WASHINGTON -- Food stamp recipients on Long Island and across the nation will see about a 5 percent cut in benefits this Friday, and they face more and possibly deeper reductions as Congress begins to negotiate a final farm bill.
Some social services agencies said they expect the two rounds of cuts to cause hardship on Long Island, where the recession and superstorm Sandy combined to more than double the number of people receiving food stamps since 2008, to nearly 188,000.
"We have grave concerns for those who are most vulnerable and at risk," said Gwen O'Shea, executive director of the Health and Welfare Council of Long Island, a nonprofit planning and advocacy group.
"We know this is going to have an unbelievable impact on people trying to put their lives back together," she said.
The reduction that goes into effect Friday -- about $11 on an individual's $200 in monthly food stamp benefits -- comes as funding provided by the stimulus package Congress enacted in 2009 in response to the recession is expiring.
But deeper cuts in the future are likely as lawmakers from the Senate and House hold their first meeting Wednesday to begin negotiating a merger of their two sharply different versions of the farm bill that cut funds for food stamps, known as the Supplemental Nutrition Assistance Program, or SNAP.
The Democratic majority in the Senate passed a version that trims food stamp funding by $4.5 billion over 10 years.
The Republican-controlled House passed legislation cutting food stamps by $39 billion over the next decade and tightens eligibility rules.
The Congressional Budget Office estimates the House bill would end food stamps for 3.8 million low-income people in 2014 and for an average of nearly 3 million people each year over the next decade.
Nassau County Social Services Commissioner John Imhof said, "Our concern always remains that reduction of SNAP benefits will place further strains on the food pantries and not-for-profit agencies that attempt to assist the poor."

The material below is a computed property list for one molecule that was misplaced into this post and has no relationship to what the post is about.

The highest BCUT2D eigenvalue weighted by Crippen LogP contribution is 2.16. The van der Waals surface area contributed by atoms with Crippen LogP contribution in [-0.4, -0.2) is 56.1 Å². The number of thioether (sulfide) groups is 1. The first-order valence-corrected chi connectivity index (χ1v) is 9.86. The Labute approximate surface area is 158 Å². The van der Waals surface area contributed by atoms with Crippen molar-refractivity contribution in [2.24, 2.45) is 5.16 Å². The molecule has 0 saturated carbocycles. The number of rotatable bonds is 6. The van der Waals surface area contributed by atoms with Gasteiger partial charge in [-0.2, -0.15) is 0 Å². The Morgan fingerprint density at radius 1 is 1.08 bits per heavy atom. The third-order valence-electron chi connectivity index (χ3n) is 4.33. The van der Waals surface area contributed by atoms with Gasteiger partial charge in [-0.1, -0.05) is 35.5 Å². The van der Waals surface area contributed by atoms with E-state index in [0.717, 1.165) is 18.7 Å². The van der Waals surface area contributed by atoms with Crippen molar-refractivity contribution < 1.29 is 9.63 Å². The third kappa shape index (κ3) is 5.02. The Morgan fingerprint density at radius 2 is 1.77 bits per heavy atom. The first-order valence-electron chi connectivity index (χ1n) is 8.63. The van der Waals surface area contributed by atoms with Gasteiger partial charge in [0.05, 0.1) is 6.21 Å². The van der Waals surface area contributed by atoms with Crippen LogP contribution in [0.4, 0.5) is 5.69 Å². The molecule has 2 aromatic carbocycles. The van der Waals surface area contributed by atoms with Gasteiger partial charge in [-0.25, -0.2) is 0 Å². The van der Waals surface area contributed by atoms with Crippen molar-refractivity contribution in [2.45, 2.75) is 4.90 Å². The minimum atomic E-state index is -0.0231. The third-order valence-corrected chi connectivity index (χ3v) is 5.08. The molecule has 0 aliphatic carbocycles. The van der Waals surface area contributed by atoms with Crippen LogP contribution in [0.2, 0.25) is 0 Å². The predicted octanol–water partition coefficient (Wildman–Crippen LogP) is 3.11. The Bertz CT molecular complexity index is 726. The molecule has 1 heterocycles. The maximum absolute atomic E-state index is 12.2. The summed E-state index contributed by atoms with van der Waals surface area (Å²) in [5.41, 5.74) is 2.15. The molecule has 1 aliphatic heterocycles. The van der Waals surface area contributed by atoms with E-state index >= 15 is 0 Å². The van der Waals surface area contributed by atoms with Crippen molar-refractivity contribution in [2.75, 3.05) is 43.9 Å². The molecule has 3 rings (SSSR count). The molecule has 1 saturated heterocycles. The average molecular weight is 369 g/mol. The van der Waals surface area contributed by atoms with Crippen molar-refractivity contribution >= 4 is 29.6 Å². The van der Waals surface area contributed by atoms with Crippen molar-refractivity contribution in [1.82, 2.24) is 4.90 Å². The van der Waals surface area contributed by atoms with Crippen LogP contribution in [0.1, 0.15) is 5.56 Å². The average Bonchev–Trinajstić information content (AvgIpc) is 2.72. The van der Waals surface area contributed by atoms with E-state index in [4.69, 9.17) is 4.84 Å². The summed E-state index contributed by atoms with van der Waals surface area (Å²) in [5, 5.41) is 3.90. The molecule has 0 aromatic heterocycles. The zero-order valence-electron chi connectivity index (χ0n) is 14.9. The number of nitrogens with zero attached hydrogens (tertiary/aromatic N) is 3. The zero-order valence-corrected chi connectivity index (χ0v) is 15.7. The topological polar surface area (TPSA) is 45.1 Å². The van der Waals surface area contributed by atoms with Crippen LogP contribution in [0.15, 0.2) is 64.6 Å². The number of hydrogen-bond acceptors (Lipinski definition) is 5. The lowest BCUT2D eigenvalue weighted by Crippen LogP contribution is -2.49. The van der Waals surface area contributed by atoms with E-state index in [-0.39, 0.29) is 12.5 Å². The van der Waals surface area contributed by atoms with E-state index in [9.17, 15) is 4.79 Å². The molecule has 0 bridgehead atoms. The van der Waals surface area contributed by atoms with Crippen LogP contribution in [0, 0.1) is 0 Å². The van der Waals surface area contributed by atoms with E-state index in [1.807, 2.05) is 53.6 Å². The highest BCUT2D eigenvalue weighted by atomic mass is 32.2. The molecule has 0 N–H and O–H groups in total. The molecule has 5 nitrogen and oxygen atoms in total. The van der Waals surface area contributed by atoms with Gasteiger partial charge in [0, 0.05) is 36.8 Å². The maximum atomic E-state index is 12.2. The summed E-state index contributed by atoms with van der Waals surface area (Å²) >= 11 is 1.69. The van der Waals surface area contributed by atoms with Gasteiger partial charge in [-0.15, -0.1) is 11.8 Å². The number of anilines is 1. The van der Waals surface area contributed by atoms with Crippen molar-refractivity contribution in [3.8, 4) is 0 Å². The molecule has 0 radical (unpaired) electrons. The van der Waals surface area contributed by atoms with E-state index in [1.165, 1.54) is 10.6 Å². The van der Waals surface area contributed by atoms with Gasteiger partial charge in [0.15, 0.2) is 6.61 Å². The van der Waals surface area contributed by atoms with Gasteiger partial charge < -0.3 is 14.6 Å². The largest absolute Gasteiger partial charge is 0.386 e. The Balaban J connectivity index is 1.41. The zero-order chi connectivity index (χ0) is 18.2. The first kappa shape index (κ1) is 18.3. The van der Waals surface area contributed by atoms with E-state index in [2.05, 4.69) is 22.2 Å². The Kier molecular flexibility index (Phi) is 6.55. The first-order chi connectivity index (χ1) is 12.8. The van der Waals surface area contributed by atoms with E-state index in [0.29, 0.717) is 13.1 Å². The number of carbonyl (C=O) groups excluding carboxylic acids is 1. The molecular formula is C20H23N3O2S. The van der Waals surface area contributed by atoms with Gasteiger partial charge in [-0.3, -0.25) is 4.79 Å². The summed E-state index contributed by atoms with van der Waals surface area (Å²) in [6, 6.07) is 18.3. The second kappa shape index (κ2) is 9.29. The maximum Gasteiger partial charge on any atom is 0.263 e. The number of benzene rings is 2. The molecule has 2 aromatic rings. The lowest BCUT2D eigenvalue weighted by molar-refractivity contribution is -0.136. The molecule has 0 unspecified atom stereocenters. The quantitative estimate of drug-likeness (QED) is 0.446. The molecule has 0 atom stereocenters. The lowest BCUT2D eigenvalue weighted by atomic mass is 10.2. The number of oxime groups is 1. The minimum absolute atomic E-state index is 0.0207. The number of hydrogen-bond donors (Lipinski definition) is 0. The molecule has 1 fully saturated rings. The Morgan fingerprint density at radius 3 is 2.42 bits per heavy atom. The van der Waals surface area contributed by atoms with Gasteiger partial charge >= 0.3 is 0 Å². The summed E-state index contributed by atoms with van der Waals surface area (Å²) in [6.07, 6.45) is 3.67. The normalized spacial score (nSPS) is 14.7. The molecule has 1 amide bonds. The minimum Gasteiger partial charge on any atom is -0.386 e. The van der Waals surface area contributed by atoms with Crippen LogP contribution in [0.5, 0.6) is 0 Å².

Paule Pachter, executive director of Long Island Cares -- The Harry Chapin Food Bank, expressed the same concern. His network of 590 food pantries and kitchens serve about 65,000 people a week, or a total of 320,000 people a year.
"People don't understand -- certainly a lot of people in Congress -- that food banks are providing more food simply to sustain people, rather than years ago when we looked at it as emergency food," he said.
Long Island's representatives oppose the deep cuts approved by the House last month.
Rep. Peter King (R-Seaford) broke ranks with his party to join Reps. Steve Israel (D-Huntington) and Tim Bishop (D-Southampton) in voting no.
Sen. Kirsten Gillibrand (D-N.Y.), a member of the Agriculture Committee, led an effort that produced a letter from New York Sen. Charles Schumer and 37 other senators urging the conference committee to reject "harmful cuts" and eligibility changes that would end food aid to families and the elderly.
The conference committee, composed of 29 House members and 12 senators, will convene Wednesday at 1 p.m. to reconcile three bills: the Senate measure and two House bills.
Rep. Eliot Engel (D-Bronx), the only New Yorker on the conference committee, recognizes "we do have to balance that moral imperative with fiscal realities," an aide said.
But the aide said Engel believes "there is a difference between cutting around the edges and gutting the program."